Who Invented the Mattress

If there’s one thing just about every human has in common, it’s that we all sleep on a mattress each and every night. At least, in many Western nations.

There’s a pretty good chance it’s the one thing we all take for granted and don’t think too much about, other than when we’ve had a long, rough day and could do with a nice relaxing sleep or to curl up with a good book.

We’ve seen major changes in our mattresses over the years, and as we understand more and more about sleep, technologies like gel-infused foams, cool-to-touch materials and other features have begun cropping up in our beds. Though, our mattresses weren’t always like this — and in fact, there was a time when sleep surfaces didn’t really exist at all.

That said, if you’ve ever wondered where the mattress came from and why we’re not all sleeping on our bedroom floors, Sleepify has an awesome, informative post for you below!

Let’s have a look at who invented the mattress.

The First Appearance Of The Mattress

Although many of us would assume that the mattress has been around for a rather long while, the modern mattress as we know it today had only appeared in the mid-1800s.

Around the 1850s was the time ‘mattresses’ first began to look like what we know them as today — the cotton-filled, plush and thick sleep surfaces that enabled lumbar support and a good level of bounce.

The first materials that hit the mattress industry were both cotton and wool. Essentially, these materials were the most versatile and fibrous and were able to simply be ‘stuffed’ into fabric casements and used as the basis for mattresses.

Going a little further forward, during the iron age, mattresses were then able to make use of cast iron springs which enabled a tonne more support to go with the ultra-soft cotton, wool and even horse hair cushioning.

During this time, these springs were also integrated into seats and other machinery or factory chairs.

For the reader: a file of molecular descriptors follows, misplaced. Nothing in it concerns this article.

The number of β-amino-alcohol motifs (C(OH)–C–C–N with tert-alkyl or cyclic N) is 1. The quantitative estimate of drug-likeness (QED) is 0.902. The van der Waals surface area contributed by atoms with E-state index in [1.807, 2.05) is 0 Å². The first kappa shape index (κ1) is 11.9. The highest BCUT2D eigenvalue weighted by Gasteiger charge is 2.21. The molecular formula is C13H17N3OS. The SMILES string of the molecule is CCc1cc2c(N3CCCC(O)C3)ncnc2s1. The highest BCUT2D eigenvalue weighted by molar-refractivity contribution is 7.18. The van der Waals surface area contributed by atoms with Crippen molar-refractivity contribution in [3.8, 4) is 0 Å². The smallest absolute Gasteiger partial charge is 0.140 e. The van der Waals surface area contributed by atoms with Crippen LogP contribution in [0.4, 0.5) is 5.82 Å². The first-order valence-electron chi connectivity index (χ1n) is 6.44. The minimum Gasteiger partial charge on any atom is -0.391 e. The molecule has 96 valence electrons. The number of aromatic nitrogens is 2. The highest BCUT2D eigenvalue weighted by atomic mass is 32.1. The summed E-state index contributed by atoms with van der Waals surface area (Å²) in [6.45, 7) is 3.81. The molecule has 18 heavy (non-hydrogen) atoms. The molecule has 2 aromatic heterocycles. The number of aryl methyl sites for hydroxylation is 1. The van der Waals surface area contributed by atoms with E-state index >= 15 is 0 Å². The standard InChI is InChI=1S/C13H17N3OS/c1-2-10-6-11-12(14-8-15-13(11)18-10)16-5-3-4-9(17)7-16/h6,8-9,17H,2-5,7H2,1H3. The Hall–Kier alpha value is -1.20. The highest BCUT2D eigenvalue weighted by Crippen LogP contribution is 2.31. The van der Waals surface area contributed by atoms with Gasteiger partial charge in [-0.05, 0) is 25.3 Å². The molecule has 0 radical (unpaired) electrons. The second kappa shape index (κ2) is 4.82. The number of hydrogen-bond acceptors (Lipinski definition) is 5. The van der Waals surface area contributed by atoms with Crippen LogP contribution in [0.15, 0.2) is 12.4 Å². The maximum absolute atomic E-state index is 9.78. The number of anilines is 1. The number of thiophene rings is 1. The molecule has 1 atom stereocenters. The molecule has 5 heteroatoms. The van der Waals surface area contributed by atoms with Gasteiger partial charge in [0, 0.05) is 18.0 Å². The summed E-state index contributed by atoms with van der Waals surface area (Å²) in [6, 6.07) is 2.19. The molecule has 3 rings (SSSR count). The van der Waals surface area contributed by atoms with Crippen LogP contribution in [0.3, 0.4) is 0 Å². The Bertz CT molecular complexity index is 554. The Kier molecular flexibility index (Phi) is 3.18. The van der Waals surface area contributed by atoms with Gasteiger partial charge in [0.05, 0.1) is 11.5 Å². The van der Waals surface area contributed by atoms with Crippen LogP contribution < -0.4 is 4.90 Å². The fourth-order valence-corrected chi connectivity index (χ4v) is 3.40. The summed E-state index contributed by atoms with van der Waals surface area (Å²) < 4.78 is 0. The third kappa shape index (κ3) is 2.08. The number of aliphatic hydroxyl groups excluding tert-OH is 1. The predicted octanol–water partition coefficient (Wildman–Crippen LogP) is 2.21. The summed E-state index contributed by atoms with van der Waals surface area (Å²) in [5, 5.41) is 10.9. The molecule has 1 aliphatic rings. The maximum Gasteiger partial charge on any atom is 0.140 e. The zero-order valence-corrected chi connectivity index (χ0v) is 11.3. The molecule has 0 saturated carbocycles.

That said, we can trace the coil spring and innerspring bed all the way back to the mid-1850s so it’s no wonder than this technology is starting to fade and has begun to be replaced by the more advanced latex, memory foam and bamboo.

The First Innerspring

When it comes to an authentic innerspring mattress, and not a simple cast iron spring integrated soft-top bed, we have Heinrich Westphal to thank.

The German inventor first invented the innerspring mattress in 1871, though being a rather primitive time with regards to accepting change, no one really liked the idea of the innerspring mattresses until around 60 years later.

That said, Heinrich Westphal never received recognition for his invention during his time, and lived in poverty for much of his life following the invention.

To end, it wasn’t until the early 1900s that the innerspring mattress begun to hit the mainstream and became an essential item in just about every Western home around the world.

The History Of the Mattress

Of course, the mattress that Heinrich invented back in the 1870s didn’t simply come out of thin air. Beds and mattresses have been in use in different forms for thousands of years and we can trace our beds all the way back to the Stone Age.

It is interesting to know that ‘mattress’ means a ‘floor accessory for sleeping.’ The modern word comes from the word “materas.”

The Neolithic Sleeping Surfaces